An independent Parliament good for democracy

By The Editorial Board 22 October 2021, 11:53PM

A change of government after a general election, to bring to an end close to four decades of a political party’s dominance, opens the door to new opportunities which could leave a lasting legacy on Samoa’s democracy. 

These could include legislative reforms to consolidate the independence of our different arms of government, ensuring that our adherence to the principle of the separation of powers is reinforced so each branch keeps the other in check, maintaining critical checks and balances when it comes to the exercising of powers.

Sadly, we don’t have to look far for evidence of one arm of a government in a frivolous attempt to usurp the powers of the other. Just a couple of months ago the caretaker administration under the Human Rights Protection Party (H.R.P.P.) attempted to illegally hold onto power, disregarding the intervention by the Supreme Court and later the Court of Appeal. 

Thankfully, common sense finally prevailed after the Court of Appeal’s historical judgement on 23 July 2021, which declared the Fa’atuatua i le Atua Samoa ua Tasi (FAST) the legitimate government of Samoa.

Three months after the Court’s installation of the new administration, we hear the Cabinet is looking at a policy that would make the Legislative Assembly financially independent of the Prime Minister, who is the head of the executive arm of government.

The overall objective of this reform being promulgated by the F.A.S.T. Government is to protect the independence of Samoa’s Parliament.

An article in the Friday 22 October 2021 edition of the Samoa Observer (Budget overhaul would secure Parliament’s independence) revealed how the Cabinet is seeking advice on how existing processes for the formulation of the Parliament’s budgets could be reformed in order to keep out interference by the Prime Minister and the executive arm of the government.

Cabinet Minister Toelupe Poumulinuku Onesemo, whose ministerial portfolio covers the Legislative Assembly, confirmed the discussions in the Cabinet.

“We talk about the separation of powers and this is part of ensuring that the three pillars are fully independent,” he said.

“The budget is not independent because it has to go through [the]  M.O.F. [Ministry of Finance] but the operation of the office is handled by the Speaker which is independent.” 

According to Toelupe, there are parliaments in other countries that are able to process their budgets independently without worrying about being influenced by another arm of the government.

“If those countries are able to do it to ensure the separation of powers then I don’t see why we can’t walk that talk made by the executive,” he added. 

We welcome this initiative by the new Government to further strengthen one of the core foundations of our democracy: parliament. 

As a newspaper we have over the years chronicled the deterioration of our Legislative Assembly’s independence and seen first hand how the H.R.P.P. used its numbers on the floor of the parliament to bulldoze legislation, by-passing critical legislative processes that would have enabled proper scrutiny of the bills prior to their enactment.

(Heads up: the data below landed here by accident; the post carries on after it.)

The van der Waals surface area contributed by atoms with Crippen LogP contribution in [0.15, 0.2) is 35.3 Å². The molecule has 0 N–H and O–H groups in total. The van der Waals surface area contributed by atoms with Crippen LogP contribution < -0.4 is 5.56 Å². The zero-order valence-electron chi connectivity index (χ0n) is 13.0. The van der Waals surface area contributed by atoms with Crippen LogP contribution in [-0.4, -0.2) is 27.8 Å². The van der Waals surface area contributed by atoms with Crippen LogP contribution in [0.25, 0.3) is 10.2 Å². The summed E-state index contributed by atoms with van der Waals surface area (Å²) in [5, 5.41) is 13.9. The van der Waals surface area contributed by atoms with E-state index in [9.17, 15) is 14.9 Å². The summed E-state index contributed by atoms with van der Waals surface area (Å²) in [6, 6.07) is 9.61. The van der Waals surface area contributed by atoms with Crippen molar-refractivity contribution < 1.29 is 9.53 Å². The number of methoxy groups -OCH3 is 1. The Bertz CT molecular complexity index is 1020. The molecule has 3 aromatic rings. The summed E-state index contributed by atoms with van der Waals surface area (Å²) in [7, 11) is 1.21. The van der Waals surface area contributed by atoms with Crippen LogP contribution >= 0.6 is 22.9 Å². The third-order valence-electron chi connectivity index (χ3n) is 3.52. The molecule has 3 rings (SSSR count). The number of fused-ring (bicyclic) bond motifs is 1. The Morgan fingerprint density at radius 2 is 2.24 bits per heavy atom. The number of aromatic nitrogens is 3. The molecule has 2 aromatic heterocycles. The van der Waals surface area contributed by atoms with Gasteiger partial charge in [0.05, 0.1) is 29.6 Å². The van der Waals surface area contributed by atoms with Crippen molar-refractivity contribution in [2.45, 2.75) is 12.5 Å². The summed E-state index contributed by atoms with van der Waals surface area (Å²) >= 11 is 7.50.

It was an ugly sight in the last parliamentary term that saw the few opposition voices to government-sponsored legislation curtailed or unbelievably sanctioned through motions, which in mature democracies would have amounted to an abuse of parliamentary privilege by the former ruling party.

Such as controversial amendments to the Electoral Act 2019, which the previous HRPP government championed, but had to go back before the parliament last year based on the request of the Office of the Electoral commission. This was due to conflicting interpretations of the law at that time.

And there is H.R.P.P. government’s Lands and Titles Court (LTC) suite of bills – the Constitutional Amendment Bill 2020, Land and Titles Bill 2020 and the Judicature Bill 2020 – which the last parliament passed in December last year removing Supreme Court oversight over the L.T.C. to ultimately restructure the judiciary, overlooking local and international condemnation.

The last government’s use of its dominant numbers in the House to rush through the L.T.C. Bills without proper parliamentary scrutiny, despite its ramifications on human rights and the rule of law, was perhaps one of the most anti-democratic acts by a Samoan government of the day. 

The last government was not ever held accountable by the XVI Legislative Assembly over the five-years of its term, consequently the House foregoing its core responsibility of holding a government to account for the benefit of the people.

So it makes sense for the new Government to go down that path to build and reinforce the independence of the Parliament after years of abuse by the previous ruling party. 

In fact the bad precedents set by the previous administration, in terms of parliamentary procedure and practice when it came to debates and the introduction of new bills on the floor of the parliament, could have become normalised if a H.R.P.P. administration had returned to power after the general election.

There is no doubt our people have lost respect in their House and how one party used it like a rubber stamp of dodgy and draconian legislation that did not serve the people’s interest in recent years.

Now is the time to restore that respect in the Parliament and introducing reforms that would make the House independent of the executive government would go a long way in giving citizens pride, self-belief and confidence in our democracy.

By The Editorial Board 22 October 2021, 11:53PM
Samoa Observer

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